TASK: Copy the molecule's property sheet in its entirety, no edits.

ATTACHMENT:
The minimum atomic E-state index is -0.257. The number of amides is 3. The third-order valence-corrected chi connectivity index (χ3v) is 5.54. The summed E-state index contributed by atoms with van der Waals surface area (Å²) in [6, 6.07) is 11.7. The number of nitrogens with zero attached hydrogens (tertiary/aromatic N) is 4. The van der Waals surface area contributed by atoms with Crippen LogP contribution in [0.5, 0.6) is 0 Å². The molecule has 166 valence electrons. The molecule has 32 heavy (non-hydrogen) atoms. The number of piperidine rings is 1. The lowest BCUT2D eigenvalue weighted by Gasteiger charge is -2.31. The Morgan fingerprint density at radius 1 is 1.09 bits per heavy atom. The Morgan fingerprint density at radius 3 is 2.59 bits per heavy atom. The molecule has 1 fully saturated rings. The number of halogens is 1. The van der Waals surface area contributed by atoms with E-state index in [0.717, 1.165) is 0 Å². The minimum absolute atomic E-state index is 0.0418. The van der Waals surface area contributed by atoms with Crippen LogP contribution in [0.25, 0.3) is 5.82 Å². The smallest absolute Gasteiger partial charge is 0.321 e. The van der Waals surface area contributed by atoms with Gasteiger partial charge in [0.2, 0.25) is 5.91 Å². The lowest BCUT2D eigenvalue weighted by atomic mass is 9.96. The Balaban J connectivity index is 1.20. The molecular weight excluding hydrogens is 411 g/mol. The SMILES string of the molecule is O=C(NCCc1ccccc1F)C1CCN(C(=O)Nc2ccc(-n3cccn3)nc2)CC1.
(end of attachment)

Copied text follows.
The minimum atomic E-state index is -0.257. The number of amides is 3. The third-order valence-corrected chi connectivity index (χ3v) is 5.54. The summed E-state index contributed by atoms with van der Waals surface area (Å²) in [6, 6.07) is 11.7. The number of nitrogens with zero attached hydrogens (tertiary/aromatic N) is 4. The van der Waals surface area contributed by atoms with Crippen LogP contribution in [0.5, 0.6) is 0 Å². The molecule has 166 valence electrons. The molecule has 32 heavy (non-hydrogen) atoms. The number of piperidine rings is 1. The lowest BCUT2D eigenvalue weighted by Gasteiger charge is -2.31. The Morgan fingerprint density at radius 1 is 1.09 bits per heavy atom. The Morgan fingerprint density at radius 3 is 2.59 bits per heavy atom. The molecule has 1 fully saturated rings. The number of halogens is 1. The van der Waals surface area contributed by atoms with E-state index in [0.717, 1.165) is 0 Å². The minimum absolute atomic E-state index is 0.0418. The van der Waals surface area contributed by atoms with Crippen LogP contribution in [0.25, 0.3) is 5.82 Å². The smallest absolute Gasteiger partial charge is 0.321 e. The van der Waals surface area contributed by atoms with Gasteiger partial charge in [0.2, 0.25) is 5.91 Å². The lowest BCUT2D eigenvalue weighted by atomic mass is 9.96. The Balaban J connectivity index is 1.20. The molecular weight excluding hydrogens is 411 g/mol. The SMILES string of the molecule is O=C(NCCc1ccccc1F)C1CCN(C(=O)Nc2ccc(-n3cccn3)nc2)CC1.